- Health officials will continue to accept whatever the numbers are with no alarm or even real concern. (No one at the CDC has ever referred to autism using the word “crisis.”)
- The CDC will continue to repeat “The Really Big Lie,” no matter how bad things get.
I added that third point because it’s way too late for anyone at the CDC to announce, “Oops, there really are more children with autism. It’s not better diagnosing/greater awareness/expanded definition. We messed up on this big time. Sorry.”
This brings me to the latest official fantasy about autism from the UK.
All one has to do is look at my website, Loss of Brain Trust to understand that Britain is on borrowed time when it comes to handling autism.
On Loss of Brain Trust I report on news stories about the decline of education due to the massive numbers of disabled students, and I show that the UK is now overwhelmed with special education costs, predominately because of the growth of autism.
The words “increased demand” and “expected growth” are endlessly chimed with no explanations given. Everywhere in Britain they are spending millions locally on new special schools/autism schools. The same thing is happening in Ireland.
The national government in each country pours billions into schools to provide for the disabled, yet educators continue to show no real alarm. The adjectives “excited” and “delighted” are often the terms used by officials when talking about having to add autism classes, units, and even building whole schools for autistic students. Don’t worry, everything is fine. We’re “delighted” to be doing this.
We’re also told it’s not going to stop. Many places in the UK expect the exponential growth to continue. County councils provide school funding, and they routinely forecast MORE AUTISTIC STUDENTS in the years to come.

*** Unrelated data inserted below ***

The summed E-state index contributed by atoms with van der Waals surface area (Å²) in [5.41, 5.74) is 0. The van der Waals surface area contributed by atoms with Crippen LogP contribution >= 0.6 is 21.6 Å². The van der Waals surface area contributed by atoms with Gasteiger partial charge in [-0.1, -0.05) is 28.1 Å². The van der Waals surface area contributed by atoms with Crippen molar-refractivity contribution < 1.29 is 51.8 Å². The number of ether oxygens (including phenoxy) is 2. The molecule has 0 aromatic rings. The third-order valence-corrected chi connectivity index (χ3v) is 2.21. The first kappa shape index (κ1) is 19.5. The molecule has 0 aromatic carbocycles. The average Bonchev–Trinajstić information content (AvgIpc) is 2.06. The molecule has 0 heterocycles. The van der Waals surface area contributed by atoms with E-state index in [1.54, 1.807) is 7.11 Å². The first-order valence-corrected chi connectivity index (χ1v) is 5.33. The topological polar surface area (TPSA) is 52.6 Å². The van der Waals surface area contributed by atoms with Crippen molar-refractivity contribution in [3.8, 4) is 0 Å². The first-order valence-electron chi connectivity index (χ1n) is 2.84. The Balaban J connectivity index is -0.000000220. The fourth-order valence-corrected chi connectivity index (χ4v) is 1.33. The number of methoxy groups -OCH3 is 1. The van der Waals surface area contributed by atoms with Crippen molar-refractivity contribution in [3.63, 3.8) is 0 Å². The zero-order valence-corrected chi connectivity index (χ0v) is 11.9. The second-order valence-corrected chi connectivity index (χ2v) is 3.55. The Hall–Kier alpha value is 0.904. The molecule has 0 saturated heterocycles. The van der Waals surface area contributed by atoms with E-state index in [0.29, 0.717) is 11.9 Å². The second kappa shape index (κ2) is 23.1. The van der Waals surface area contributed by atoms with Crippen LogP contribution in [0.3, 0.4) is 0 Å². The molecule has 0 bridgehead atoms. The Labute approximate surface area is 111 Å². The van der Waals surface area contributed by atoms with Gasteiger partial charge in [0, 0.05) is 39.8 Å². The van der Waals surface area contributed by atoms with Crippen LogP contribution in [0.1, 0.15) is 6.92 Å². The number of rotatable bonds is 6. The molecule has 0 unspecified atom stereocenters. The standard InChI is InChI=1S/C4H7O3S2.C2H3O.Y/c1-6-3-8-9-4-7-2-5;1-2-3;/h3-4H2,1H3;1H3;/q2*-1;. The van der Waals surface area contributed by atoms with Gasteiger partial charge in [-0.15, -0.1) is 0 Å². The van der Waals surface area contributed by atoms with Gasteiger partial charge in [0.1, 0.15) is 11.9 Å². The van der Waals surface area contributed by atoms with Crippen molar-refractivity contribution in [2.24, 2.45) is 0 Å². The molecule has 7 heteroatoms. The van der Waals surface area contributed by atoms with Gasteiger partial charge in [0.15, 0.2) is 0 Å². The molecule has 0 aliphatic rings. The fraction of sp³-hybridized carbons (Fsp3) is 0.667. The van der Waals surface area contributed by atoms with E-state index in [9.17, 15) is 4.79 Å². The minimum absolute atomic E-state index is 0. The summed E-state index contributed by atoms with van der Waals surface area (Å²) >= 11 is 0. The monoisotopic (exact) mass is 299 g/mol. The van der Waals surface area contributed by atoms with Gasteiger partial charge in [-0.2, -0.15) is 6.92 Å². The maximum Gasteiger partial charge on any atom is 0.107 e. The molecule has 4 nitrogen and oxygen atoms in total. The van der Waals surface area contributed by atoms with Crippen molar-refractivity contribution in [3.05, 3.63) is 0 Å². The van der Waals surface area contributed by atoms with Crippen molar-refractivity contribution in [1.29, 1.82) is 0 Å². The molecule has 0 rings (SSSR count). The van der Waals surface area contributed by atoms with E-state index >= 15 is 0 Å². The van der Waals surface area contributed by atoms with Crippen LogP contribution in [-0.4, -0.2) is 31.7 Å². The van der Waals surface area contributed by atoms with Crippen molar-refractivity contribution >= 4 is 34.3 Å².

So, how long can this disaster continue before everything just collapses moneywise?
There are some people raising questions. I’ve seen stories, but anyone even hinting that we should look into the special education numbers is immediately slammed as attacking the disabled.
In the midst of this impossible situation is the latest research from Exeter University in Britain. Only the totally clueless will take this seriously, but it is getting media attention. It’s the latest update on the REALLY BIG LIE ABOUT AUTISM, a kind of new spin on the old lie.
A 787 percent increase in autism over the lasts 20 years in the UK is due to “increasing recognition” of the disorder in girls and in adults. Case closed.
Here’s the spin:
The number of people diagnosed with autism in England has jumped more than twentyfold in two decades, with a greater rise among females and adults, new research has found.
University of Exeter researchers say the 787 per cent rise from 1998 to 2018, identified using the GP records of more than nine million patients, is likely due to increasing recognition and understanding of autism.